FF: What was your journey to making this film and how did you get to the point where you have this fantastic distribution? Did you go to film school? How much did you do behind the scenes working on other sets, what was your journey? Because everyone’s journey is different but it’s interesting to know how people got to this point where they’re able to get something that is very high quality, great cast and distribution.
BAM: Right. So, as a child, I was always watching films 24/7, I was literally watching films and television around the clock. Eventually I got to reading scripts, and I knew that I wanted to do this type of stuff at a young age. I would start drawing comic books, because I couldn’t afford a camera. And then eventually my parents bought me one, or bought the family one that I sort of stole, and I started making little short films and little things with friends from there.
I ended up going to an art school that was focused on sequential storytelling. And then from there I also got certification in photography, learned everything I could about 35 millimetre, I learned everything I could about visual effects. I went to the Gnomon School of Visual Effects where I got to learn about how everything’s done inside of computers, and I got to learn more about lighting, I got to be on a lot of sets, just miniscule things here or there just showing up and hanging out at different sets and locations.
I eventually got into the Directors Guild and one thing that got me was the ability to go to a lot of the seminars and learn about a lot of stuff, sit in and listen to a lot of the behind the scenes. And this is one thing that was really important for me. When you go to see a Variety roundtable of directors, or you see different things of directors talking or behind the scenes, or watch a DVD and listen to the behind the scenes stuff and hear them talk with the commentary, those are all really important.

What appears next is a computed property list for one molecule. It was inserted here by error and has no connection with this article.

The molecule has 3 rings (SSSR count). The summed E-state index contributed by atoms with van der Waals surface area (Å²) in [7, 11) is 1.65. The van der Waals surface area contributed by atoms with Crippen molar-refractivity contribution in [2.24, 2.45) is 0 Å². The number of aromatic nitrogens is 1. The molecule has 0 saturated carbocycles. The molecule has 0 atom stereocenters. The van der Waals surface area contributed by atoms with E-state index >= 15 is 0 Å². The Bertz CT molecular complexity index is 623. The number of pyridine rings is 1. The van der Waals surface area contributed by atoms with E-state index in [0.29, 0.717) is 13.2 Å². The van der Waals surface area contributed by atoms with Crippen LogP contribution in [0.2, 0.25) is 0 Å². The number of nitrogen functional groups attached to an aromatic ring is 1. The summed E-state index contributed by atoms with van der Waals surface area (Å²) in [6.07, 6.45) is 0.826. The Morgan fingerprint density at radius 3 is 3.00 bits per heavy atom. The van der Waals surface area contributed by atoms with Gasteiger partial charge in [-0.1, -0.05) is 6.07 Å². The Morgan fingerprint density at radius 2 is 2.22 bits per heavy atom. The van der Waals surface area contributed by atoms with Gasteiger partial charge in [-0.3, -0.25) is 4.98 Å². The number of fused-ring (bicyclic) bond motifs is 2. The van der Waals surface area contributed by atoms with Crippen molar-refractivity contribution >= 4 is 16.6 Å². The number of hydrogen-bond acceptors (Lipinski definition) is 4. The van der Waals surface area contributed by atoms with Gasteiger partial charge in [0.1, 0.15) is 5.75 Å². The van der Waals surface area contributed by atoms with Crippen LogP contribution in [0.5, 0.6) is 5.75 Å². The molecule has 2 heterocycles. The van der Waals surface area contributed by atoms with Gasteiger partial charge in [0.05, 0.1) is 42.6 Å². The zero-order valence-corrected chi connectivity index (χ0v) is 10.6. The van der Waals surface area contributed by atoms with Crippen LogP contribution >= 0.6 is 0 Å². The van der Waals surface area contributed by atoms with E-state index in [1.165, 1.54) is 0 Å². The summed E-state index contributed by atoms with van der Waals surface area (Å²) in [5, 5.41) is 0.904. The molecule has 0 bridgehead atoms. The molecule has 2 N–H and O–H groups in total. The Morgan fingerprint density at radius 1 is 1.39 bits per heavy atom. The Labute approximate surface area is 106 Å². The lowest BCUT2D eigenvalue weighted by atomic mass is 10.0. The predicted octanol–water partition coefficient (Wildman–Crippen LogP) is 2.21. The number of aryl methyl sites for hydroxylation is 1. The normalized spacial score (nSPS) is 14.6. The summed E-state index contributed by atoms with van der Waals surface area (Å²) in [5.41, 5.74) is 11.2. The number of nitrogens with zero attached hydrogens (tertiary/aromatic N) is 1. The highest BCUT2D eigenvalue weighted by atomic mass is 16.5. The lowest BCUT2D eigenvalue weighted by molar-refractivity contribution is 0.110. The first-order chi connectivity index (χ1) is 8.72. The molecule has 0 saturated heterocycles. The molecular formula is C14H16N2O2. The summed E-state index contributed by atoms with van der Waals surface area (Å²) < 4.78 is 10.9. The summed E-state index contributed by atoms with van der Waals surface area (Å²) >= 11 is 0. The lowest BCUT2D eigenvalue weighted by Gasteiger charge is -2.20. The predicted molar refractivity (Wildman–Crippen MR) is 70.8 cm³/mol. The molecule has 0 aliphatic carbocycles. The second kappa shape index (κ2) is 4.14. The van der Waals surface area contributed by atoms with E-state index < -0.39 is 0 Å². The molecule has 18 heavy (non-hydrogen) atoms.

Eventually, when I got into the Producers Guild and Writers Guild, I got into more events and I went up to a lot of actors, directors, producers, everyone I possibly could and annoyed the living crap out of them. I buried them in questions, asked them everything I possibly could. I would watch a film and then I would get to talk to the director afterwards at an event and I would ask him, ‘How did you do this shot specifically?’ Or, ‘How is this done?’
It gave me a lot to learn from. And I started building myself a list of notes and having my database of how this person did it and how that person did it. And then I would go back, and I would watch the films and look at the notes and see how they did it and I’d be like, ‘Okay, that’s great’, and I’d sort of break it down.
And nowadays what’s funny is whenever I’m watching a film, I can’t watch it like a normal person anymore because I’m always studying. How did they do this shot? What was the timing for this? What was done with this?